[lit-ideas] Re: Happy Thanksgiving

  • From: Chris Bruce <bruce@xxxxxxxxxxxxxx>
  • To: lit-ideas@xxxxxxxxxxxxx
  • Date: Tue, 10 Oct 2006 12:39:07 +0200

On 10. Okt 2006, at 00:18, John Wager wrote:

Erin Holder wrote:

Yay! It's a "holiday"! Can I justify doing nothing? If I do nothing, do I need to justify it? Oh, how I'd like to take a day off... But the work won't do itself, nor the applications put themselves together... What to do... Ah, hell, I'm going back to bed. ...

It may be a HOLIDAY for some, but for good God-fearing Puritans, it's a HOLYDAY. Spend it in church! Or at least spend the day in close proximity to a church key...

CAN one do "nothing?" Isn't it a productive, necessary part of the philosopher's life to sit and think, or sit and let the thoughts one just had sink in? Indeed, aren't philosophers the MOST HARD WORKING individuals because they're at their job in every waking moment, no matter what else they're doing?

John, I'm sure that Erin is in partial agreement with you (as am I, although I 'm not always capable of being 'at the job' of philosophy no matter what else I am doing). Note that she - good philosopher that she is - writes "Can I *justify* doing nothing? [emphasis added]. And that she continues in the conditional mode (surely using a counterfactual) "*If* I do nothing ..." [emphasis again added].

Note further that she foregoes procrastination and doesn't allow 'work' and 'applications' to distract her, but returns to bed (no doubt in a darkened room) where she can continue her philosophical meditations on 'justification' and 'nothingness' undisturbed ....

Although Canadians are well-informed of American Thanksgiving origin and practices, is not the Canadian holiday more in the tradition of Anglican (i.e. English) thanksgiving festivals (i.e., without the Puritan component)? Did such festivals (in England) precede the American celebrations? When did Thanksgiving become a holiday in the U.S. (and why on that particular day)? When did the festival become a holiday in Canada?

Here in Germany 'Erntedankfest' [Harvest Thanks Celebration] is celebrated in churches on the first Sunday of October, but is not generally made much of outside of the church celebrations. And now it is overshadowed by the celebration of 'German Unity Day', commemorating the fall of the Berlin Wall on October 3 (1990). The national celebrations were this year located in Kiel - and I pointedly avoided them. The success of the neo-nazi NPD in recent provincial elections in Mecklenburg-Vorpommern means that they now have members in the parliaments of two eastern German provinces -the other is Sachsen. (The German political system is set up so that political parties receive money from the state; the neo-nazi NPD thus now receives millions of Euros in tax money with which to further its obscene programs.) The provinces which formerly composed the DDR (i.e., East Germany] have extremely high rates of unemployment, and growing social and economic problems (while money and other resources are syphoned off at criminal rates by 'west' German individuals and corporations who see nothing wrong with fleecing their 'Ossi' [eastern] sisters and brothers of what little they have). Little to celebrate, really ....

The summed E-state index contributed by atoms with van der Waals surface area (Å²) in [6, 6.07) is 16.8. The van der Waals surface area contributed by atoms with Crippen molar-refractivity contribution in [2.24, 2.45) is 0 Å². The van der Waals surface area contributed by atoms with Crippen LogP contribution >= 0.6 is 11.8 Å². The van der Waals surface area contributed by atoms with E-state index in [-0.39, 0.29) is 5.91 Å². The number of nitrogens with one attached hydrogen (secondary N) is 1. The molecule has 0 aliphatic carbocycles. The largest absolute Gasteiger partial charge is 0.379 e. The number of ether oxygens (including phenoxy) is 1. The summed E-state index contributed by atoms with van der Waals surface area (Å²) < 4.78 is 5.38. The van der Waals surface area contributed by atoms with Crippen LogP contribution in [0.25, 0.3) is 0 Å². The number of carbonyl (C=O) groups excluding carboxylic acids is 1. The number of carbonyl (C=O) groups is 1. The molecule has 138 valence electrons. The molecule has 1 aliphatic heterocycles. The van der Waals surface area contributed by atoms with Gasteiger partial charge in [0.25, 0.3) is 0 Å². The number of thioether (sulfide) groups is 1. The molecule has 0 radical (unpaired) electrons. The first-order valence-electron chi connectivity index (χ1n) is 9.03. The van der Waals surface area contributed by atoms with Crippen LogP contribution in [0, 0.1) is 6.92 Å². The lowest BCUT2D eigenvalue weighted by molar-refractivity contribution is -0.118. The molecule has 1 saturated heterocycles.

Am I remembering correctly that 'church key' is a pseudonym for 'bottle opener'?

Chris Bruce
Kiel, Germany

P.S. Speaking of 'Nothing' - has it been translated (into English)? I am here referring to Ludger Luetkenhaus's _Nichts_, first published by Haffmans Verlag in 19999, and reissued in a revised edition in 2003 by Zweitausendeins in 2003.

Anyone up for a discussion of 'nihilism'? (That 'silence' I've been listening to lately ....)


To change your Lit-Ideas settings (subscribe/unsub, vacation on/off,
digest on/off), visit www.andreas.com/faq-lit-ideas.html

Other related posts: